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How to Keep Your Heels Down & Toes In When Riding

How to Keep Your Heels Down when Riding dressage

Do you pull your lower leg up and use your heels instead of your calves when you put your leg on?

This is a common fault that can impact on the effectiveness of your leg aids.

So, how can you improve your position so that your heels stay down?

In this article, we discuss the importance of the correct leg position for dressage riders. Also, we’ll give you some helpful exercises to practice that will cure you of the heels-down and toes-out habit!

The correct dressage rider position

When sitting in the saddle, you must aim to keep a clean line from your ear, through your shoulder, hip, and heel. That position will help you to develop a balanced, independent seat.

If the line is broken, your balance will change, and that can negatively affect your horse’s way of going.

One of the most common causes of a loss of correct rider position is tension. If you tense up, your muscles tighten, and that often leads to your lower leg being drawn up and your heel raised.

Ideally, your leg should hang down without tightness and tension.

Exercises to help you keep your heels down

Here are some exercises that you can use to help you to stretch your leg down longer and lower your heels.

Exercise #1 – Half-seat position

Look closely at someone from your yard who showjumps or rides cross-country. You will note that these riders have their stirrups shorter than you do for dressage.

That shorter leather length puts the rider’s calf in close contact with the horse’s barrel.

You can develop the same contact with longer stirrups. To do so, you need to be able to use your ankle and Achilles tendon as a flexible shock absorber as the horse moves underneath you.

Only use your calf for forward and sideways leg aids.

To ride correctly in half-seat, raise your seat a few inches out of the saddle, taking your weight over your knees, through your calf, and down into your heel.

You’ll need to drop your heel right down, feeling the calf muscle and tendon stretching as you do so.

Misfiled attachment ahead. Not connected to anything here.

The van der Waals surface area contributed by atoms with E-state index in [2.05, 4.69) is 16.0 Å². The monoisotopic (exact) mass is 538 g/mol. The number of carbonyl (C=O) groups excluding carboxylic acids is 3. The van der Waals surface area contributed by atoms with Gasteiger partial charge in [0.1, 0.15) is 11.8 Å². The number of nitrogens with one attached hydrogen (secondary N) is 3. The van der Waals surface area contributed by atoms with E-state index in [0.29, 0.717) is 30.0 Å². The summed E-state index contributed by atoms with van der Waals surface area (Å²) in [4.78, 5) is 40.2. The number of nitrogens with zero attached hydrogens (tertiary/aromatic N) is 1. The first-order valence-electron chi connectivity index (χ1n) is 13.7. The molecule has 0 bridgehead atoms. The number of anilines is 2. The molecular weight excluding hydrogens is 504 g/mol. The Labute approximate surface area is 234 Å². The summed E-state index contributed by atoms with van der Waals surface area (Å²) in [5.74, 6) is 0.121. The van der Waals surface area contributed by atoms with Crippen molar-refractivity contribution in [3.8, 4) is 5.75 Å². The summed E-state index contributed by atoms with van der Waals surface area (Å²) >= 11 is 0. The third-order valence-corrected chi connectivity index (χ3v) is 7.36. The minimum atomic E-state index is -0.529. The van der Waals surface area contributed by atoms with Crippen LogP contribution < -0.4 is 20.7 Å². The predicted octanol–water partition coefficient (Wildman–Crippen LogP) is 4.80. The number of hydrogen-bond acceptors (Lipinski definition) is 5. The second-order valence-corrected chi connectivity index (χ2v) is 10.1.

Begin by riding the exercise in the walk. When you have found your balance, move on to riding in half-seat in the trot and canter.

Taking the weight onto the ball of the foot, rather than into the heel is a common fault that’s seen in riders when they first begin learning to ride in half-seat.

Exercise #2 – Staircase stretch

The second exercise involves using a staircase and a large exercise ball. (We also advise you to have an assistant ready to catch you just in case.)

Stand on the bottom step of the stairs (do not try this exercise at the top of the stairs!) and allow your heels to drop down over the edge of the step.

Allow your calf muscle to relax completely, and drop your heel right down. You should feel the back of your lower leg stretching.

Now place a large exercise ball between your calves as you stretch. That will show you that you can use your calves to squeeze inward while stretching down into your heels at the same time.

Exercise #3 – Lunge work

This is a simple exercise that you can ride on the lunge line or at walk if you have a quiet horse.

First of all, lengthen your stirrups.

Stretch your heels down and make circles with your toes. Rotate your ankles in counterclockwise and clockwise circles, focusing on keeping your calf supple and your heels deep.

On the lunge, you can continue to ride this exercise in trot and canter. However, you should only attempt that off the lunge if you have a steady, trustworthy mount.

Horse’s conformation and training